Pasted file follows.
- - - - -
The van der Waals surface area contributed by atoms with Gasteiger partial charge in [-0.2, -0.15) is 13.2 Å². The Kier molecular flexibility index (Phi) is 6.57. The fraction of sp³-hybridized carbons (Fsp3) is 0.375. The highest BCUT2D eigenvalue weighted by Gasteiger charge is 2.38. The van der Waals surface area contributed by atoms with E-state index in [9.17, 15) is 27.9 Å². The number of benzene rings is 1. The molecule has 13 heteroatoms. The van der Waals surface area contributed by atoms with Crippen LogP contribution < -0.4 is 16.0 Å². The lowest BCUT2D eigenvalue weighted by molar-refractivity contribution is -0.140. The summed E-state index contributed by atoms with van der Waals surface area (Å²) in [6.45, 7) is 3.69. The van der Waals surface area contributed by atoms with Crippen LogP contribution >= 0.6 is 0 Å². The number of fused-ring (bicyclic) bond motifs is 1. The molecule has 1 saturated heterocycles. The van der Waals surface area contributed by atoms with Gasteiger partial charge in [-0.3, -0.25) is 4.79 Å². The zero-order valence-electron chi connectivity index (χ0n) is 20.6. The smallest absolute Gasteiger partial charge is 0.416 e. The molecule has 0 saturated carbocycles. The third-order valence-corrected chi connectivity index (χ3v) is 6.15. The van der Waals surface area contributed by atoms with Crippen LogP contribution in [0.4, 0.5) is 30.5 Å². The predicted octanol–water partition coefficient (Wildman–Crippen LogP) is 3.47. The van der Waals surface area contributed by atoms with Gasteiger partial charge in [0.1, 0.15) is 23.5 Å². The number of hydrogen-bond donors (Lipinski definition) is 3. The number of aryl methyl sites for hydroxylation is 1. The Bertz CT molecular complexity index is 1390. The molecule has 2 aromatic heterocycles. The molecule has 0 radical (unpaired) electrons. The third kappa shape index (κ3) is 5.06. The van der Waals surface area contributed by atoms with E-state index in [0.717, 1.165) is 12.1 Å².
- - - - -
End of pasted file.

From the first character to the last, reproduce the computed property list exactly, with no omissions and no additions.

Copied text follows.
The van der Waals surface area contributed by atoms with Gasteiger partial charge in [-0.2, -0.15) is 13.2 Å². The Kier molecular flexibility index (Phi) is 6.57. The fraction of sp³-hybridized carbons (Fsp3) is 0.375. The highest BCUT2D eigenvalue weighted by Gasteiger charge is 2.38. The van der Waals surface area contributed by atoms with E-state index in [9.17, 15) is 27.9 Å². The number of benzene rings is 1. The molecule has 13 heteroatoms. The van der Waals surface area contributed by atoms with Crippen LogP contribution < -0.4 is 16.0 Å². The lowest BCUT2D eigenvalue weighted by molar-refractivity contribution is -0.140. The summed E-state index contributed by atoms with van der Waals surface area (Å²) in [6.45, 7) is 3.69. The van der Waals surface area contributed by atoms with Crippen LogP contribution >= 0.6 is 0 Å². The number of fused-ring (bicyclic) bond motifs is 1. The molecule has 1 saturated heterocycles. The van der Waals surface area contributed by atoms with Gasteiger partial charge in [-0.3, -0.25) is 4.79 Å². The zero-order valence-electron chi connectivity index (χ0n) is 20.6. The smallest absolute Gasteiger partial charge is 0.416 e. The molecule has 0 saturated carbocycles. The third-order valence-corrected chi connectivity index (χ3v) is 6.15. The van der Waals surface area contributed by atoms with Crippen LogP contribution in [0.4, 0.5) is 30.5 Å². The predicted octanol–water partition coefficient (Wildman–Crippen LogP) is 3.47. The van der Waals surface area contributed by atoms with Gasteiger partial charge in [0.1, 0.15) is 23.5 Å². The number of hydrogen-bond donors (Lipinski definition) is 3. The number of aryl methyl sites for hydroxylation is 1. The Bertz CT molecular complexity index is 1390. The molecule has 2 aromatic heterocycles. The molecule has 0 radical (unpaired) electrons. The third kappa shape index (κ3) is 5.06. The van der Waals surface area contributed by atoms with E-state index in [0.717, 1.165) is 12.1 Å².